The top shelf of men's professional tennis can be a lonely place. This most individual of sports tosses aside those of weak mentality, demanding of its participants personal reserves of steely fortitude.
These athletes embark on solitary treks around the faceless courts of the ATP Tour – different cities, same white lines. It's a way of life for the game's elite, an unceasing struggle of body and mind in the chase for glory and financial reward.
So it only seems appropriate that being forced to wear one's clothes inside-out at a restaurant be a key to success.
At least for Andy Murray.
At the start of a season that will go a long way toward deciding the future balance of power in the men's game, the man with the most to gain is reinventing tennis as a team sport.
Murray is primed for an assault on the established order, the axis of dominance that Rafael Nadal and Roger Federer have imposed upon the rest of the field for the last few years. And he is not doing it alone.
Some time ago Murray realized it would take something above and beyond normal means to move into that kind of rarefied company. Parting ways with Andre Agassi's former coach Brad Gilbert in 2007, Murray went about gathering his own team of advisors – a revolutionary move and an impressive display of maturity from a young man regularly criticized for a demeanor that often comes across as surly.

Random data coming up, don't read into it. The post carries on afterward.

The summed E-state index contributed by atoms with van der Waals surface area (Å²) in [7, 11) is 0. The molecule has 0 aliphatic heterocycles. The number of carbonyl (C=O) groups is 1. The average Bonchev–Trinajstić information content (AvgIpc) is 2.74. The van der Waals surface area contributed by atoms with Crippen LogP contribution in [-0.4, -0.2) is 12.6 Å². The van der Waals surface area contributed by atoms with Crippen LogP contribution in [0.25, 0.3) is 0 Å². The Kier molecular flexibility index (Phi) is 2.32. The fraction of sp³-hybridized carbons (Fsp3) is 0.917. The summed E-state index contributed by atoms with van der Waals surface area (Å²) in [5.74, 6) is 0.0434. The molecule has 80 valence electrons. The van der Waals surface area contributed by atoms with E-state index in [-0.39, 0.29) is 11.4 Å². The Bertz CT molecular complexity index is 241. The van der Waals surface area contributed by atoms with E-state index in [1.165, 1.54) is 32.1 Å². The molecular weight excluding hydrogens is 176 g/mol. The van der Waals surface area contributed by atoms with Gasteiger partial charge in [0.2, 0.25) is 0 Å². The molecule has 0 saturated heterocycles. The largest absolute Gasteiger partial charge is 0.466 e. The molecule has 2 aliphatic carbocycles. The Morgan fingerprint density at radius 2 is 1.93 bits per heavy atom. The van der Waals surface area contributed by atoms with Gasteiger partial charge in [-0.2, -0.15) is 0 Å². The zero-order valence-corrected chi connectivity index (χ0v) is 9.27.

There is a coach. There are trainers. There is a doctor. All surrounding Murray.
The results have spoken for themselves.
Murray, coming off a tournament championship last week in Qatar which included victories over both Federer and Andy Roddick, emerged last year from a pack of players hovering inside the top 10, breaking clear of the likes of Roddick, James Blake and Nikolay Davydenko en route to a world No. 4 ranking.
Along with third-ranked Novak Djokovic, the 21-year-old Murray appears to be one of only two men with the game, and most importantly the belief, to break the monopoly at the top. Surely there are obstacles, as Federer's superhuman brilliance has taken him to 13 Grand Slam titles, while Nadal's march through 2008 became one of tennis's greatest seasons.
But Murray showed much promise last season, with a run to the U.S. Open final – where he beat Nadal in the semis before losing to Federer – being the headliner of his year. There also were two Masters Series triumphs, with Murray winning five matches in six days in both Cincinnati and Madrid, evidencing his rapidly improving fitness levels.
Those reserves of strength have been honed by not one but two full-time physical trainers, Jez Green and Matt Little, as well as doctor Andy Ireland.
Then there is Miles Maclagan, a fellow Scot and former Davis Cup player who serves as Murray's coach and tactical advisor.
The group, hand-picked by Murray, is close-knit and has developed a strong camaraderie, while never losing sight of the ultimate prizes: Grand Slam success and the No. 1 ranking.
The first words out of Murray's mouth while accepting the trophy after winning his first ATP event of the year last week were to thank "my team."